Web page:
Steel Wool: The Unbelievable Chrome Shiner

Yucky old chrome.
This is a chrome wheel before steel wool. Matt Wright

Don't hate me for being over 30, I know that most cars on the showroom floors of today have little to no chrome, but if your car does sport some of that super-shiny metal, you'll want to keep it bright. Chrome is an interesting finish. It is used not only cosmetically to give parts of your car or truck a brilliant shine, but also functionally in places that a super smooth finish may be required. 

Chrome will keep it's shine indefinitely if it's kept clean and dry, but what if the guy before you didn't do such a good job on the upkeep?

There's a wonder-solution out there, and it isn't a space-aged polymer. It's not a polish and it's not an electrolysis machine. It's been around forever, and it's plain old steel wool.

Steel wool can turn what appears to be a corroded, rusty chrome bumper or trim piece and make it gleam again. All you need is some elbow grease and some fine (as in not coarse) steel wool. Check out the tired old wheel in the photo, it's like magic.


  • Clean the chrome with soap and water. While it may seem like you can jump right to the step where you get that chrome bumper or wheel to shine brightly using your steel wool, there are a number of things that might be lurking on your chrome. These substances can turn a quick polish job into a much more involved affair. Grease is one of the worst. If you try to polish a greasy bumper with steel wool you'll have a smeared mess. This is why I always suggest cleaning the part with soap and water before you try to polish it. 
  • Dry it completely. Technically, steel wool still works when wet. But we like to use it on;y on dry parts for a couple of reasons. First, since steel wool is made of unpainted, untreated steel, once it gets we it's only a matter of time before it rusts. Once a steel wool pad rusts, it can't be used to polish chrome because the rusty part of the pad becomes too abrasive. Second as you polish dry chrome with steel wool, the rust particles and other contaminants that you are polishing away simply fall to the ground. If the chrome is wet, those contaminants will turn into a murky soup.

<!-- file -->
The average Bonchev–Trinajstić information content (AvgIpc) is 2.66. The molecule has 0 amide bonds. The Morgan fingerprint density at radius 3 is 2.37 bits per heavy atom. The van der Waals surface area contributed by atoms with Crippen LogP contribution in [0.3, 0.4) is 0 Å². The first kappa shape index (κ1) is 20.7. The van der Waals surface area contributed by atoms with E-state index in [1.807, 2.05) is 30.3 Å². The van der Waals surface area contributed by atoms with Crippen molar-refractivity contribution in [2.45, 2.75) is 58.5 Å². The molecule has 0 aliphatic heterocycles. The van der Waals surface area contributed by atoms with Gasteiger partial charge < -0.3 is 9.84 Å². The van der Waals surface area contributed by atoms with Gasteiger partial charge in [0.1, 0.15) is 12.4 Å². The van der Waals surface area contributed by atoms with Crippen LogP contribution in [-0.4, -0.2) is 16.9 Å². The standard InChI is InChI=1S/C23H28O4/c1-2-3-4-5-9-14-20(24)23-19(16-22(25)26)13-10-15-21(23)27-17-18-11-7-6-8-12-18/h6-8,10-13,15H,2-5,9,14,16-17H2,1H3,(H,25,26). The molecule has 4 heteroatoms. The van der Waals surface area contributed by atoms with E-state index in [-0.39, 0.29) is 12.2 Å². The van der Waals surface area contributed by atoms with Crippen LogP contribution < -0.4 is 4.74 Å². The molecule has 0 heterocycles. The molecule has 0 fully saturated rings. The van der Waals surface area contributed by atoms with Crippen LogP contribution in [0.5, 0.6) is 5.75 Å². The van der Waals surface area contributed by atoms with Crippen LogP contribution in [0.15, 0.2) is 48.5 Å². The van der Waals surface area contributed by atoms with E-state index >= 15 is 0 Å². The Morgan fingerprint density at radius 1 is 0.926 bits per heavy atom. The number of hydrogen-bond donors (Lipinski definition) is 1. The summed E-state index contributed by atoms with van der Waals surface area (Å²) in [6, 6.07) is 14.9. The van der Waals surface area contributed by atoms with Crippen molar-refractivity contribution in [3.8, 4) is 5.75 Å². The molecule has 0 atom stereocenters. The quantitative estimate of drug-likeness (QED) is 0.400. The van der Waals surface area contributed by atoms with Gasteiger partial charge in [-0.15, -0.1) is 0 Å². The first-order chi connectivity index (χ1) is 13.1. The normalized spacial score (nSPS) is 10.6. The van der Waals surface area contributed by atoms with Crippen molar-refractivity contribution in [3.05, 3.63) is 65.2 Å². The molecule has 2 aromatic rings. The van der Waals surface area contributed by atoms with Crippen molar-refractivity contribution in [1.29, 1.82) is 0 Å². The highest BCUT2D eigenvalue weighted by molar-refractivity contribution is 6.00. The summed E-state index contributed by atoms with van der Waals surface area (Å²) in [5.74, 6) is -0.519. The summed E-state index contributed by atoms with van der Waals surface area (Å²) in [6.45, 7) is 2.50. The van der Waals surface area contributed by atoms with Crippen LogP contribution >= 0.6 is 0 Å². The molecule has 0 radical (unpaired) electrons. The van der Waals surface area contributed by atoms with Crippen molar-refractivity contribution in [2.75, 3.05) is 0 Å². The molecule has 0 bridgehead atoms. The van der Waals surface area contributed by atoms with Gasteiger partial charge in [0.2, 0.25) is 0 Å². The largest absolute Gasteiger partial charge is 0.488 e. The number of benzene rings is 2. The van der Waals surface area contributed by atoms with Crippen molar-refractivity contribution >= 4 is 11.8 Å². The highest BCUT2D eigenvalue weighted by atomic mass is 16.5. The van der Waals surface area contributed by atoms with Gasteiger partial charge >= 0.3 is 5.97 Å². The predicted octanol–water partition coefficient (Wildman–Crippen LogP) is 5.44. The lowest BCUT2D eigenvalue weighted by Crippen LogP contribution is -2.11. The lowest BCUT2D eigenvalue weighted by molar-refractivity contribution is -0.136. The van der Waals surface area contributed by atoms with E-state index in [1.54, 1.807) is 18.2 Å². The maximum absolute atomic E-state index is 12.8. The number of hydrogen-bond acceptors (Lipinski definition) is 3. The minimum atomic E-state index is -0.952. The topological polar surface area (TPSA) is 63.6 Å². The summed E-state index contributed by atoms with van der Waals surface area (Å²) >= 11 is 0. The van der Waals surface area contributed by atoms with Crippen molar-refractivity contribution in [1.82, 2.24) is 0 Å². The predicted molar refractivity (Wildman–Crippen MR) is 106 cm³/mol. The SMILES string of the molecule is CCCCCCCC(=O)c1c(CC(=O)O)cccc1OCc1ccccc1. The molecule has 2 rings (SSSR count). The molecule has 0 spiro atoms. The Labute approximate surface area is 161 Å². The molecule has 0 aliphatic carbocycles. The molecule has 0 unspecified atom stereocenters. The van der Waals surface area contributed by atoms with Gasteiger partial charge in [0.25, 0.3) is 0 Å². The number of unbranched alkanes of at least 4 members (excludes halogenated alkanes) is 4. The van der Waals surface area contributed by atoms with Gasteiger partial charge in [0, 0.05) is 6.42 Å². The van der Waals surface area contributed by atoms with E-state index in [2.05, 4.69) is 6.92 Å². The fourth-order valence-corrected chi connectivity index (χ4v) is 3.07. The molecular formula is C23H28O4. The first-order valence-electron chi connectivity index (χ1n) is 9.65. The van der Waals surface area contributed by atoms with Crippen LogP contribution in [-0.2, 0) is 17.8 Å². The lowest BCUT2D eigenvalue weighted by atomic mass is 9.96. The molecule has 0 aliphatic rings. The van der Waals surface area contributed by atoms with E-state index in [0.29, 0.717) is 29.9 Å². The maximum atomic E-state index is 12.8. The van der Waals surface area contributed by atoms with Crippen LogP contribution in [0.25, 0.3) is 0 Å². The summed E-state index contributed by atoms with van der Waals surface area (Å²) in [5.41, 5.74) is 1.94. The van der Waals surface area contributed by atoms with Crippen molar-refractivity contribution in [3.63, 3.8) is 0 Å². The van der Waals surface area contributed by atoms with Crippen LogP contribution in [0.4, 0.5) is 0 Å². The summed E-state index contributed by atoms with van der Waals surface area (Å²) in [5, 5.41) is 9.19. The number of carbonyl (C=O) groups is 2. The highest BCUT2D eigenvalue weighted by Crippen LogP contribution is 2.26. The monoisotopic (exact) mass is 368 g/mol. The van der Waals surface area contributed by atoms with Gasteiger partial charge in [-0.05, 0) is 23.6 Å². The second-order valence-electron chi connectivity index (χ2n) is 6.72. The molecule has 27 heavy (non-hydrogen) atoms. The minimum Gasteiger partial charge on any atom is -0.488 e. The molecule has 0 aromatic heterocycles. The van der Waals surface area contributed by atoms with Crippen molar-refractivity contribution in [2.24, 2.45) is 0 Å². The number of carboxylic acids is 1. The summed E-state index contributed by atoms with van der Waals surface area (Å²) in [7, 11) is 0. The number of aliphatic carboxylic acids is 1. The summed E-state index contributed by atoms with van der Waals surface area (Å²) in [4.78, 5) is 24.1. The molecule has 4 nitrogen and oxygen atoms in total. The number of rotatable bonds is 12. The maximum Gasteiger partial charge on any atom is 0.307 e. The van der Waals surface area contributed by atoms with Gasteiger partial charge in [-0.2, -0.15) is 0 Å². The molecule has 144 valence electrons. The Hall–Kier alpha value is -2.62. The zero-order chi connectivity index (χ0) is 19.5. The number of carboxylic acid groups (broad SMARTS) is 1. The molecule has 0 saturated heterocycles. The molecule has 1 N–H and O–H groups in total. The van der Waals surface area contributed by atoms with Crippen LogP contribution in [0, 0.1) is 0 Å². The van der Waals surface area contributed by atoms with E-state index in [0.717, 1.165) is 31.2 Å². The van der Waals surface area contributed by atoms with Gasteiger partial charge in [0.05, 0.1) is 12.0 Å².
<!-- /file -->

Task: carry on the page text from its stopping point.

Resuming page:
• Take some fine grade steel wool (usually labeled #0000) and rub the chrome firmly. There are different grades of chrome, so tread lightly at first to be sure you won'y permanently mar your finish by scrubbing too hard. Turn the steel wool pad over often to expose a new surface to polish with. 
  • BLING!

*It's important to use only fine grade steel wool on your chrome. The rougher grades can scratch the chrome permanently.

*Test a small, inconspicuous area first. Some forms of "plastic chrome" can't take even one firm rubbing. If you discover that steel wool is too rough on your chrome (or fake chrome), you can use a quality chrome polish instead. Chrome polish works the same way car wax works and will polish chrome that's in good condition to a brilliant shine. Chrome polish can also be a good follow up to your steel wool polishing job.